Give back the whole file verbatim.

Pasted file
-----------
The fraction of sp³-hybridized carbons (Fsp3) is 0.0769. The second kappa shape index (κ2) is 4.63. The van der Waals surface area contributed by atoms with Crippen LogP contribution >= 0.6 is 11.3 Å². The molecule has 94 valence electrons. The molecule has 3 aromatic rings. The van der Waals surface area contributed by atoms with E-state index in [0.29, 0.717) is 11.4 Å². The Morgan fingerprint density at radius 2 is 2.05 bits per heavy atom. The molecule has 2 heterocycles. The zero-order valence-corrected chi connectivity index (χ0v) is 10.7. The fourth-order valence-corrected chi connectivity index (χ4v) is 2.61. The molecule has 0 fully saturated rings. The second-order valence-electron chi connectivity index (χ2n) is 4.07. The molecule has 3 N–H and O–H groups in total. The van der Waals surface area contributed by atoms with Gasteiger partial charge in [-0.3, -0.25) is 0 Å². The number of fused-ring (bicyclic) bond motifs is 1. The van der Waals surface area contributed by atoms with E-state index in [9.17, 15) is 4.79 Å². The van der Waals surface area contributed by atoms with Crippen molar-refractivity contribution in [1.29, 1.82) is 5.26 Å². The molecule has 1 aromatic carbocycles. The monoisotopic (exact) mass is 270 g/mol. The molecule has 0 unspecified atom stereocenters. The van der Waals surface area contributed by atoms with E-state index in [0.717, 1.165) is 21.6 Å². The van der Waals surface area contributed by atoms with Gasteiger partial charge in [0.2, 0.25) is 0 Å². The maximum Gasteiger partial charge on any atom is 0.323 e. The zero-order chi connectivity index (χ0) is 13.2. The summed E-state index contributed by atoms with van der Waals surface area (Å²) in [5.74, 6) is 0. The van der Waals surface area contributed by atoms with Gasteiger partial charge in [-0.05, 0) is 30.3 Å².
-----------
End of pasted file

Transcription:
The fraction of sp³-hybridized carbons (Fsp3) is 0.0769. The second kappa shape index (κ2) is 4.63. The van der Waals surface area contributed by atoms with Crippen LogP contribution >= 0.6 is 11.3 Å². The molecule has 94 valence electrons. The molecule has 3 aromatic rings. The van der Waals surface area contributed by atoms with E-state index in [0.29, 0.717) is 11.4 Å². The Morgan fingerprint density at radius 2 is 2.05 bits per heavy atom. The molecule has 2 heterocycles. The zero-order valence-corrected chi connectivity index (χ0v) is 10.7. The fourth-order valence-corrected chi connectivity index (χ4v) is 2.61. The molecule has 0 fully saturated rings. The second-order valence-electron chi connectivity index (χ2n) is 4.07. The molecule has 3 N–H and O–H groups in total. The van der Waals surface area contributed by atoms with Gasteiger partial charge in [-0.3, -0.25) is 0 Å². The number of fused-ring (bicyclic) bond motifs is 1. The van der Waals surface area contributed by atoms with E-state index in [9.17, 15) is 4.79 Å². The van der Waals surface area contributed by atoms with Crippen molar-refractivity contribution in [1.29, 1.82) is 5.26 Å². The molecule has 1 aromatic carbocycles. The monoisotopic (exact) mass is 270 g/mol. The molecule has 0 unspecified atom stereocenters. The van der Waals surface area contributed by atoms with E-state index in [0.717, 1.165) is 21.6 Å². The van der Waals surface area contributed by atoms with Gasteiger partial charge in [0.2, 0.25) is 0 Å². The maximum Gasteiger partial charge on any atom is 0.323 e. The zero-order chi connectivity index (χ0) is 13.2. The summed E-state index contributed by atoms with van der Waals surface area (Å²) in [5.74, 6) is 0. The van der Waals surface area contributed by atoms with Gasteiger partial charge in [-0.05, 0) is 30.3 Å².